Technical solutions to technical problems
Parents, extended relatives, Internet service providers and technology providers can all be incorporated in thinking about how children use technology, Holt said.
Apps that control how much time children spend online, and other easy-to-use parental control devices, may help, Holt said. There could also be apps to enable parents to better protect their children from certain content and help them report bullying.
Scientists at Massachusetts Institute of Technology are working on an even more automated solution. They want to set up a system that would give bullying victims coping strategies, encourage potential bullies to stop and think before posting something offensive, and allow onlookers to defend victims, said Henry Lieberman.
Lieberman's students Birago Jones and Karthik Dinakar are working on an algorithm that would automatically detect bullying language. The research group has broken down the sorts of offensive statements that commonly get made, grouping them into categories such as racial/ethnic slurs, intelligence insults, sexuality accusations and social acceptance/rejection.
While it's not all of the potential bullying statements that could be made online, MIT Media Lab scientists have a knowledge base of about 1 million statements. They've thought about how some sentences, such as "you look great in lipstick and a dress," can become offensive if delivered to males specifically.
The idea is that if someone tries to post an offensive statement, the potential bully would receive a message such as "Are you sure you want to send this?" and some educational material about bullying may pop up. Lieberman does not want to automatically ban people, however.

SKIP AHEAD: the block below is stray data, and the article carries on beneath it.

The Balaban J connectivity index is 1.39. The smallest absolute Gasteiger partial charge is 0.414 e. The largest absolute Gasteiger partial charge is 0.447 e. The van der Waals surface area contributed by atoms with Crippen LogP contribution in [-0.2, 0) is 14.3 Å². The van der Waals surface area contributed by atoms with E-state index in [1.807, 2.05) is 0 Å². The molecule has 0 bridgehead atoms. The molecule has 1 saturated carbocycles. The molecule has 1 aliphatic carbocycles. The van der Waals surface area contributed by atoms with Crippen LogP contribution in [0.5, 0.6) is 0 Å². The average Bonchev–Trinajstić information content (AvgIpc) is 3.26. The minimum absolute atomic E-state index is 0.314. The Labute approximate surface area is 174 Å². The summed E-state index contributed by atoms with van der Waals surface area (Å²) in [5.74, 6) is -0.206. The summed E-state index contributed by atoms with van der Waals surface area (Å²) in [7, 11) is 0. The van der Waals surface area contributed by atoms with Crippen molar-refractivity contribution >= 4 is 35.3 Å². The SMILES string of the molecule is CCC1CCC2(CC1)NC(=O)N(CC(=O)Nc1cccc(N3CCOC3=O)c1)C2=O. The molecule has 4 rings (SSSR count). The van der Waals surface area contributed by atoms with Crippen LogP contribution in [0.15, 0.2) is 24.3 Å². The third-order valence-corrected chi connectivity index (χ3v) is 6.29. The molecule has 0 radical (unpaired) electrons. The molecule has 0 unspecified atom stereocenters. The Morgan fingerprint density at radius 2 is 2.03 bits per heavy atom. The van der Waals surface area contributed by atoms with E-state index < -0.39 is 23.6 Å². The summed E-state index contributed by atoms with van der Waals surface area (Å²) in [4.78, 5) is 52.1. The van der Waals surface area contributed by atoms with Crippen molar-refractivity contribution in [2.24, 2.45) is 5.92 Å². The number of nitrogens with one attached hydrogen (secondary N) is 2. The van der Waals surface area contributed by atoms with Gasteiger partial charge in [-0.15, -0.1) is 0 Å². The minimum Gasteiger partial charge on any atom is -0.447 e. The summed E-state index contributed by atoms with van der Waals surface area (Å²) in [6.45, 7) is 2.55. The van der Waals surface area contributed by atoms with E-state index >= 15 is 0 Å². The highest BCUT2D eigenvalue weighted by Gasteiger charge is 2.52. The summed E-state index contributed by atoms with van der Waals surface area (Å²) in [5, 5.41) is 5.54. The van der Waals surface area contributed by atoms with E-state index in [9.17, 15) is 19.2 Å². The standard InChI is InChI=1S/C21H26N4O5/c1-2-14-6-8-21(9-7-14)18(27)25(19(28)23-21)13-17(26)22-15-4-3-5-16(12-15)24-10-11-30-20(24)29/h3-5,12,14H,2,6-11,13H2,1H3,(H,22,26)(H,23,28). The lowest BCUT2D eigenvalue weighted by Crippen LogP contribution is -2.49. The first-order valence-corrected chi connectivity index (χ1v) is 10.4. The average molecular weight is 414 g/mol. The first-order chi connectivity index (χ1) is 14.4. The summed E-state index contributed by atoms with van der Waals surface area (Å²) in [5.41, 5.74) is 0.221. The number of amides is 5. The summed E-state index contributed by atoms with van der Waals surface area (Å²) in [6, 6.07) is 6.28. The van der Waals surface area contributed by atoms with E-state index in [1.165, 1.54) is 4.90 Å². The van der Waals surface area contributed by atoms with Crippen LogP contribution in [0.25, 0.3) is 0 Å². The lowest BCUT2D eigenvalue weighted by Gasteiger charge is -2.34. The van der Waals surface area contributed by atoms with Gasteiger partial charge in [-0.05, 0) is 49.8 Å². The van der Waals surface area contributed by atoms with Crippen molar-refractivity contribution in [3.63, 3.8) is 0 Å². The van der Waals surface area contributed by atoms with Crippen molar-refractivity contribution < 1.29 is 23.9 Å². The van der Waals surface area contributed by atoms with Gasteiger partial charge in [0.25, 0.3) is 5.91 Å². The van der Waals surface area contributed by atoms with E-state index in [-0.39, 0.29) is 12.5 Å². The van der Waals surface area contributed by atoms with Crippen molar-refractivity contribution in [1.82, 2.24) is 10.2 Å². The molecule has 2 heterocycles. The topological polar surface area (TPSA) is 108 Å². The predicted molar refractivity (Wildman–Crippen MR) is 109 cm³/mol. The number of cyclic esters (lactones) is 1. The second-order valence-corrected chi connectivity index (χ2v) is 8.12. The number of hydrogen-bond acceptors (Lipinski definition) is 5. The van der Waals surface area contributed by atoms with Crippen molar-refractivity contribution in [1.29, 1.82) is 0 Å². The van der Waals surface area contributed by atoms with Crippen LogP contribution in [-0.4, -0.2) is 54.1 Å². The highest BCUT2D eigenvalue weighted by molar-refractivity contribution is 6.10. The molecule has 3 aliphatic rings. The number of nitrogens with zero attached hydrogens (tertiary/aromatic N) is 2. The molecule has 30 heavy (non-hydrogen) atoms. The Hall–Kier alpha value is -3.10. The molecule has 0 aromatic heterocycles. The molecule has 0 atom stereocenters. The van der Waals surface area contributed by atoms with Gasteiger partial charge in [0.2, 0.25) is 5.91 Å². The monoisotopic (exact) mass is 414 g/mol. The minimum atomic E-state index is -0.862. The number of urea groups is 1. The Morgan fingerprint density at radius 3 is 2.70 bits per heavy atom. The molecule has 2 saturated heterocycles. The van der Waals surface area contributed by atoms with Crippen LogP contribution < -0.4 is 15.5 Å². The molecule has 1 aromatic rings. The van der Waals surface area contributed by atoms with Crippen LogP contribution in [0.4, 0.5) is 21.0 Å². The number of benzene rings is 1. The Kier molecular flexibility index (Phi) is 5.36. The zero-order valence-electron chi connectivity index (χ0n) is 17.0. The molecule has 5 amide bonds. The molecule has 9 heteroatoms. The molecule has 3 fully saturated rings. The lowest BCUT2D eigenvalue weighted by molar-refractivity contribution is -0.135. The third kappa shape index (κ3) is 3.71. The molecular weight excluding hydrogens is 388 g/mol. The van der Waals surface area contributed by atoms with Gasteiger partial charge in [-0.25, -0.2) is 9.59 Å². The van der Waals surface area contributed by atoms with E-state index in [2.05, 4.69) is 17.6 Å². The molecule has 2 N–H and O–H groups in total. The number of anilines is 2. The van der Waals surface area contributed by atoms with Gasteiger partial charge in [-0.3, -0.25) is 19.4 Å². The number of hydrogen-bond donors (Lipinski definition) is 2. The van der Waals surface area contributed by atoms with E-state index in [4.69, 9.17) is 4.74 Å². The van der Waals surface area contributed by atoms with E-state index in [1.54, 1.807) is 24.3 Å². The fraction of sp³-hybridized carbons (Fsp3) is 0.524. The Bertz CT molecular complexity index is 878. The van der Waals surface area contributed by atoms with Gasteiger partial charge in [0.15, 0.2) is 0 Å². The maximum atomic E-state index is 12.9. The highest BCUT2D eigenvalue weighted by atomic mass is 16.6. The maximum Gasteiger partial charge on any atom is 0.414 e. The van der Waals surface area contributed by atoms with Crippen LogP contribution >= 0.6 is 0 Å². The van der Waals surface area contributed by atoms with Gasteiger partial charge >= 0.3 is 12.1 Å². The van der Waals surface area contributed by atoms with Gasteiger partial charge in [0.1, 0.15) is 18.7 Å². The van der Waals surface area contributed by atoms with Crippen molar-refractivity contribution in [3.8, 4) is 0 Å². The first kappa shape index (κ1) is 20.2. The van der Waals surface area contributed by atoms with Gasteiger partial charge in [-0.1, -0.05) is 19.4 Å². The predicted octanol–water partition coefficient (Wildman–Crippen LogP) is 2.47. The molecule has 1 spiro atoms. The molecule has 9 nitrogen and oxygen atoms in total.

"If they reflect on their behavior, and they read about the experience of others, many kids will talk themselves out of it," he said.
Lieberman and colleagues are using their machine learning techniques on the MTV-partnered website "A Thin Line," where anyone can write in their stories of cyberbullying, read about different forms of online disrespect, and find resources for getting help. The researchers' algorithm tries to detect the theme or topic of each story, and match it to other similar stories. They're finding that the top theme is sexting, Lieberman said.
"We're trying to find social network sites that want to partner with us, so we can get more of this stuff out into the real world," Lieberman said.
Turley and Rigal, who is now a freshman at Columbia University, are currently promoting the idea of having a "bully button" on Facebook so that people can formally report cyberbullying to the social network and have bullies suspended for a given period of time. They haven't gotten a response yet, but they're hopeful that it will take off.
In the meantime, Turley is feeling a lot safer in school than he used to.
"Times have changed definitely, where people are becoming slowly more aware," he said. "At my school, at least, I'm seeing a lot less bullying and a more acceptance overall. People just stick to their own."